Buy an Apple, Just Hope it Doesn’t Break

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blue imacI had an iMac with the blue shell on the outside.

After serving as the family computer for a number of years, I was allowed to house this machine on my personal desk. It ran slowly, taking eight minutes on average to boot up. It could browse the Internet, sort of. It didn’t feature a true word processor, but TextEdit allowed me to get by. Ultimately, at age 11, it was awesome to have my own computer.

My parents had moved on to the iMac model with a circular base and flexible arm attached to the screen. After that it would be a G5 tower, and then a new iMac. My dad runs a monitor hooked to an old macbook in the upstairs office. I’m typing this post on an iMac. Our entire family (my mom, dad, and two sisters) has iPhones, and a few iPads of ambiguous ownership float around the house every time I visit.

I’m not sure at what age I became an Apple apostle (If you combine the two to make App-postle it just sounds like someone who champions applications), but I retain a distinct brand loyalty in this department. Throughout my childhood, Dad trumpeted the evils executed by Microsoft — it would bully its way into a sector and operate at a loss for a number of years just to take a piece of the pie, a la the XBox. In retrospect this seems like a pretty standard business practice. Maybe Dad was just really into 1984.

Apple makes great products, or perhaps more accurately, it makes well-packaged products. That was Jobs’ whole thing: presentation. The phones, computers, and tablets all come in sleek, elegant casings. The brand is aesthetically pleasing while offering a combination of simplicity and functionality. It’s expensive, but it works. Usually.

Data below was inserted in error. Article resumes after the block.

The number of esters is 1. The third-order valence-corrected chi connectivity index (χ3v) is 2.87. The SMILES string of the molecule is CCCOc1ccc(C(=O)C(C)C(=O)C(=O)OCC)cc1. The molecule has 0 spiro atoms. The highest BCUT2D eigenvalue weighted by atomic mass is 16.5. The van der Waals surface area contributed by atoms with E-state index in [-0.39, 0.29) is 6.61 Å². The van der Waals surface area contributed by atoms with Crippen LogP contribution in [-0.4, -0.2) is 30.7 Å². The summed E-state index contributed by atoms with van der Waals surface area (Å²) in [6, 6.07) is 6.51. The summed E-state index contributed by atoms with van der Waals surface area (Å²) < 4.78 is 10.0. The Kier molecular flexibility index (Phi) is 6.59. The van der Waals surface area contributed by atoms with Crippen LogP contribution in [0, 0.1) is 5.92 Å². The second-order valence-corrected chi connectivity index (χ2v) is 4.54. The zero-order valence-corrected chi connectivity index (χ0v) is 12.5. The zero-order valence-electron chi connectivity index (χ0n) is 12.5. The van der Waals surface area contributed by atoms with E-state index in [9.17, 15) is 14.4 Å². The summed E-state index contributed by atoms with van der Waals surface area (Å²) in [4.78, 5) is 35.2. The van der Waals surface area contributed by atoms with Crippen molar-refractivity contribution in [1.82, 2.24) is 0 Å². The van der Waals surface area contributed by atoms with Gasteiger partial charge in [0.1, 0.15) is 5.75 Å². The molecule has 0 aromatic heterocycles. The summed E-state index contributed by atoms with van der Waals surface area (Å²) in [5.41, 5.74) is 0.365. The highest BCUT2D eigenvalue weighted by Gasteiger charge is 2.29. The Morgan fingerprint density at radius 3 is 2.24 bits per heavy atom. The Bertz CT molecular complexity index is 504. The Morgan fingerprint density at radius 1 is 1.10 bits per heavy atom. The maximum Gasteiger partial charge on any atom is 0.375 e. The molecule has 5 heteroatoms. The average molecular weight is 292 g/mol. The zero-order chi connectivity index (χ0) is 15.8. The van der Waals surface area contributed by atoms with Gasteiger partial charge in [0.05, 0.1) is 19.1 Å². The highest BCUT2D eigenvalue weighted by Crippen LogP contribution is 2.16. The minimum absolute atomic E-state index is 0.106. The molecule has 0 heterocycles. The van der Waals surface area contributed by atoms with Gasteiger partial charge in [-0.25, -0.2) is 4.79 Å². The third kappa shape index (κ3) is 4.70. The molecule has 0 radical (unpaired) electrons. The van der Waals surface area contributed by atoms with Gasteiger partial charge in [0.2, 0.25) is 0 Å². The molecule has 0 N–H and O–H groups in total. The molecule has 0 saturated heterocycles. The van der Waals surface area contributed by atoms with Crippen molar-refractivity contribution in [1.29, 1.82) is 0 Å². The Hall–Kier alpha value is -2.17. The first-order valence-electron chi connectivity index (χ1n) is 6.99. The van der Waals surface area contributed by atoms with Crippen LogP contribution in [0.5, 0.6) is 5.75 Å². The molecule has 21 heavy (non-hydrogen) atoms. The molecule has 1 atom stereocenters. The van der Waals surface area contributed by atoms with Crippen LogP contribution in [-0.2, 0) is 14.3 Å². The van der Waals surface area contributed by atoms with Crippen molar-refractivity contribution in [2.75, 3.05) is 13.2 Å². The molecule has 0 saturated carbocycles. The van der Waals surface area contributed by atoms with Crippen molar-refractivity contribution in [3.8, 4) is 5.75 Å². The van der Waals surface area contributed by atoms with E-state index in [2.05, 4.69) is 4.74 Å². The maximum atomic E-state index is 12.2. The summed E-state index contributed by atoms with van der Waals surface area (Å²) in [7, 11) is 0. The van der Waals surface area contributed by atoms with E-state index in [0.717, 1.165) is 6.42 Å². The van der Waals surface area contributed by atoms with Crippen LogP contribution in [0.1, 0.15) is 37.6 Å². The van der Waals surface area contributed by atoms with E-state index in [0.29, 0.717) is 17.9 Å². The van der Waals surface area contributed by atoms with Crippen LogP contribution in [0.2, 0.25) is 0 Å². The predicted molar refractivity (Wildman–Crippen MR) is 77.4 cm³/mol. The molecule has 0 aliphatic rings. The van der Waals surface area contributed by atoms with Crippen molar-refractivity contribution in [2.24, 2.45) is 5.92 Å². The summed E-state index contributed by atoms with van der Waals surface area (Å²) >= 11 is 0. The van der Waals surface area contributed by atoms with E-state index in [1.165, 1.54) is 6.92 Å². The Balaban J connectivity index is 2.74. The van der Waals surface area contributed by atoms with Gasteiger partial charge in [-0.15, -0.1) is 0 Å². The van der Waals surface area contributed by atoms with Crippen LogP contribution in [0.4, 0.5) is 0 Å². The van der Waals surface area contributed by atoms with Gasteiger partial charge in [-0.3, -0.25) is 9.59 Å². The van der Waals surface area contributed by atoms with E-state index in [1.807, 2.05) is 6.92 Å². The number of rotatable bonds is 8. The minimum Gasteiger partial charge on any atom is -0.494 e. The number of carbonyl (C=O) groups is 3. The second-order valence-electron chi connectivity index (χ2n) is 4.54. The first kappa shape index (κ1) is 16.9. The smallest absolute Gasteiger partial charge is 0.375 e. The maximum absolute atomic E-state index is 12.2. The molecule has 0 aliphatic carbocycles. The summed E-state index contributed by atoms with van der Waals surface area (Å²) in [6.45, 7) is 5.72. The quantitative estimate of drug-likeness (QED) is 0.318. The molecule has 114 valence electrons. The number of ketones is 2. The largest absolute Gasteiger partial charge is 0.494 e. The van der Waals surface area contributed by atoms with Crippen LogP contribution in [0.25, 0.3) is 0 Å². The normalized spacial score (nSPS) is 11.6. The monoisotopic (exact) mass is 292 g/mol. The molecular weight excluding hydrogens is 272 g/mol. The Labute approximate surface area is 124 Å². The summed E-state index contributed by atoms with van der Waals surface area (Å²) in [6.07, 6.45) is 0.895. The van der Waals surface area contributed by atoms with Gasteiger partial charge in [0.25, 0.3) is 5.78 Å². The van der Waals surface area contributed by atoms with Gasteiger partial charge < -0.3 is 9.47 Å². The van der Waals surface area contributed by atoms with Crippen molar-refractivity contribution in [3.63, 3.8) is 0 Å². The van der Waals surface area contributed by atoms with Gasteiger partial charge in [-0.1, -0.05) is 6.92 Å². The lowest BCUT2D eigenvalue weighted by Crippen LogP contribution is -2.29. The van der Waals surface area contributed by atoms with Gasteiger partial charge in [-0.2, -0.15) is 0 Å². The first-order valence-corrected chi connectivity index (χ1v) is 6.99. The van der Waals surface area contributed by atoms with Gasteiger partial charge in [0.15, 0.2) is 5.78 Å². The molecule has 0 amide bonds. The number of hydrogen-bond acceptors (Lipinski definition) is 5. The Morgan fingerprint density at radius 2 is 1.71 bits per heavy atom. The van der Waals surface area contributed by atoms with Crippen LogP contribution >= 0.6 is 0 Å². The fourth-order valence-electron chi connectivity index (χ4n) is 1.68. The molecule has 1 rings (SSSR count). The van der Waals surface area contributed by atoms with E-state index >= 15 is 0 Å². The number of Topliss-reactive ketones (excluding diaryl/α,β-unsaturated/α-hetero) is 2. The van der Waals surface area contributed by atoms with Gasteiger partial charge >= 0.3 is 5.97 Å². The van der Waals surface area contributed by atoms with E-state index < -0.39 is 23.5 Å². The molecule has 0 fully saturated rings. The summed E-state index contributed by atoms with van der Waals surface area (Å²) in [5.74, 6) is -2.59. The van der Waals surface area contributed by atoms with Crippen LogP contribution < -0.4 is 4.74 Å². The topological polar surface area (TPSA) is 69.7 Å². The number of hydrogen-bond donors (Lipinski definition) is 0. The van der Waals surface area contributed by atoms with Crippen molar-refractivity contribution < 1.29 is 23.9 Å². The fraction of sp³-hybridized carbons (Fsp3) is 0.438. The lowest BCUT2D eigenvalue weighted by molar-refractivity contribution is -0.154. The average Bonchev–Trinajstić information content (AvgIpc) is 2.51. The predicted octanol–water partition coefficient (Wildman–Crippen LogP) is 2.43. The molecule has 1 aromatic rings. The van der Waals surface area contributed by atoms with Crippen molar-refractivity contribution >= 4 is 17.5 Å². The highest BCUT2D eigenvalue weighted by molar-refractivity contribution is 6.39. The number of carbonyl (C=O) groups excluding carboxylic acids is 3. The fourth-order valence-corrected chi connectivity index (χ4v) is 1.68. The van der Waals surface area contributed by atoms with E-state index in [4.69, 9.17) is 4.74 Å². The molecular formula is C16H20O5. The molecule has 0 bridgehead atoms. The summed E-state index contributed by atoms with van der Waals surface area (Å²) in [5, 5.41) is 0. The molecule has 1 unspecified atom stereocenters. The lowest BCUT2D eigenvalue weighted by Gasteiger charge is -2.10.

My girlfriend bought an iMac from Best Buy in the fall of 2014. She didn’t buy AppleCare. A little over a year later, one month after the warranty had expired, her computer stopped working. The screen went black with thin green bars running across it. Best Buy took a look at it and concluded it wasn’t a display issue. Replacing the video card — the proposed solution — would cost two-thirds of machine’s original price. My girlfriend was in college and didn’t have $900 extra dollars. She sat on it for about a year.

I decided recently that I would deal with the computer. It had been taking up space in our apartment and I figured at least we could sell a refurbished version to someone who would appreciate it. I made an appointment and took it into an Apple Store. After forty minutes, the diagnosis was “new video card” (whaaaaaat?). After a week, a voice mail informed me that the new video card didn’t work and the new diagnosis was “new display” (the very procedure Dr. Best Buy had decided against). To figure out what the new price would be for the new plan, I called the number that had called me. It was an unassigned number. I then called the number Google associated with the store. I talked to two machines and was directed to an operator who then directed me to the store I thought I had called. I then talked to someone who directed me to someone else who told me the new plan would cost about $20 more than the old plan. I bailed.

The average Google star rating for Apple Stores in my area is 2.9. My thought process at this point is that if you cannot successfully diagnose the flaw in your product, then perhaps this is a sign of poor craftsmanship. And perhaps you should remedy the situation rather than pass the cost (monetary, time, effort) on to the consumer.

To make this more than just a whiny Facebook post, the disconnect between Apple’s customer service and the (usual) product quality is startling. Contrast it with Amazon’s customer service. Shopping with the online retail giant is awesome. You send a brief message saying you didn’t get your package or it was broken. Five minutes later you get a phone call back telling you your purchase has been fully refunded. Done.

Will I take a principled stance and quit all Apple products? I dunno, have you used a Dell laptop? They come pre-broken. When you’re offering the industry’s best product you don’t have to bend to the will of the people. I’m going to continue using my iMac and iPhone on a daily basis. However, I’m no longer the Appleyte (nailed it) that I was at age 11. Sorry Dad.

Danny Neely

Danny Neely

Danny Neely is a Kansas State grad living in Dallas. He likes writing, comedy, and evaluating media.

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